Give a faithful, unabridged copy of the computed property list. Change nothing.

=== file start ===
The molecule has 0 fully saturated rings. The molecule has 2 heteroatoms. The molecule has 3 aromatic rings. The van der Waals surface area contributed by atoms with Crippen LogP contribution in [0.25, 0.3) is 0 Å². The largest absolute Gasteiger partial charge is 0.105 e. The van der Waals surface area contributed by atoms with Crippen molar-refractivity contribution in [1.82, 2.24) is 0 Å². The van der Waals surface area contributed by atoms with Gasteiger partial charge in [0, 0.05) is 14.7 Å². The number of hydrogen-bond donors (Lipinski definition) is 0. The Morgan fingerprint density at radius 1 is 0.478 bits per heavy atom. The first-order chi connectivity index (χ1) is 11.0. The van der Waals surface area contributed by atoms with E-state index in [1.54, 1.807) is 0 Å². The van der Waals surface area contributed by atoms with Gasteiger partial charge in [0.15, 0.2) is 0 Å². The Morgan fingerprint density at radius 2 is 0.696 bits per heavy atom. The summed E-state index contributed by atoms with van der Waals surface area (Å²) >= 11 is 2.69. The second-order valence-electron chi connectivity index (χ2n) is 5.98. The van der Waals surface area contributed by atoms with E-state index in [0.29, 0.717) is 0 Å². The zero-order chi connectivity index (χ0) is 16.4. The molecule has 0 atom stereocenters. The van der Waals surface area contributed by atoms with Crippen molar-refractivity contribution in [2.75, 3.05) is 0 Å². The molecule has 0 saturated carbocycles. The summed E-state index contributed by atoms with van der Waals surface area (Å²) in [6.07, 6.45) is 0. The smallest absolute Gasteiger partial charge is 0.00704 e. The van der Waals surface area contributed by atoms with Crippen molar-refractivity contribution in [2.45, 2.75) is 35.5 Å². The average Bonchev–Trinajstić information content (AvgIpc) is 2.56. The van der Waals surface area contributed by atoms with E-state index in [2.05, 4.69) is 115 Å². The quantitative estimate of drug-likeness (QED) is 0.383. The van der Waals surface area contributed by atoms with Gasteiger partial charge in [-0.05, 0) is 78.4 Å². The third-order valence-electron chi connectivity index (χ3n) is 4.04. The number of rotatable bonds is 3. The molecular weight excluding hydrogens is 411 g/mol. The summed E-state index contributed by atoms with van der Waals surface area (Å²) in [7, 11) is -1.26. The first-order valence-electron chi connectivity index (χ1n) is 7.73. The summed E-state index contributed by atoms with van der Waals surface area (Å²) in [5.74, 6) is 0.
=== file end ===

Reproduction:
The molecule has 0 fully saturated rings. The molecule has 2 heteroatoms. The molecule has 3 aromatic rings. The van der Waals surface area contributed by atoms with Crippen LogP contribution in [0.25, 0.3) is 0 Å². The largest absolute Gasteiger partial charge is 0.105 e. The van der Waals surface area contributed by atoms with Crippen molar-refractivity contribution in [1.82, 2.24) is 0 Å². The van der Waals surface area contributed by atoms with Gasteiger partial charge in [0, 0.05) is 14.7 Å². The number of hydrogen-bond donors (Lipinski definition) is 0. The Morgan fingerprint density at radius 1 is 0.478 bits per heavy atom. The first-order chi connectivity index (χ1) is 11.0. The van der Waals surface area contributed by atoms with E-state index in [1.54, 1.807) is 0 Å². The van der Waals surface area contributed by atoms with Gasteiger partial charge in [0.15, 0.2) is 0 Å². The Morgan fingerprint density at radius 2 is 0.696 bits per heavy atom. The summed E-state index contributed by atoms with van der Waals surface area (Å²) >= 11 is 2.69. The second-order valence-electron chi connectivity index (χ2n) is 5.98. The van der Waals surface area contributed by atoms with E-state index in [0.29, 0.717) is 0 Å². The zero-order chi connectivity index (χ0) is 16.4. The molecule has 0 atom stereocenters. The van der Waals surface area contributed by atoms with Crippen molar-refractivity contribution in [2.75, 3.05) is 0 Å². The molecule has 0 saturated carbocycles. The summed E-state index contributed by atoms with van der Waals surface area (Å²) in [6.07, 6.45) is 0. The smallest absolute Gasteiger partial charge is 0.00704 e. The van der Waals surface area contributed by atoms with Crippen molar-refractivity contribution in [2.45, 2.75) is 35.5 Å². The average Bonchev–Trinajstić information content (AvgIpc) is 2.56. The van der Waals surface area contributed by atoms with E-state index in [2.05, 4.69) is 115 Å². The quantitative estimate of drug-likeness (QED) is 0.383. The van der Waals surface area contributed by atoms with Gasteiger partial charge in [-0.05, 0) is 78.4 Å². The third-order valence-electron chi connectivity index (χ3n) is 4.04. The number of rotatable bonds is 3. The molecular weight excluding hydrogens is 411 g/mol. The summed E-state index contributed by atoms with van der Waals surface area (Å²) in [7, 11) is -1.26. The first-order valence-electron chi connectivity index (χ1n) is 7.73. The summed E-state index contributed by atoms with van der Waals surface area (Å²) in [5.74, 6) is 0.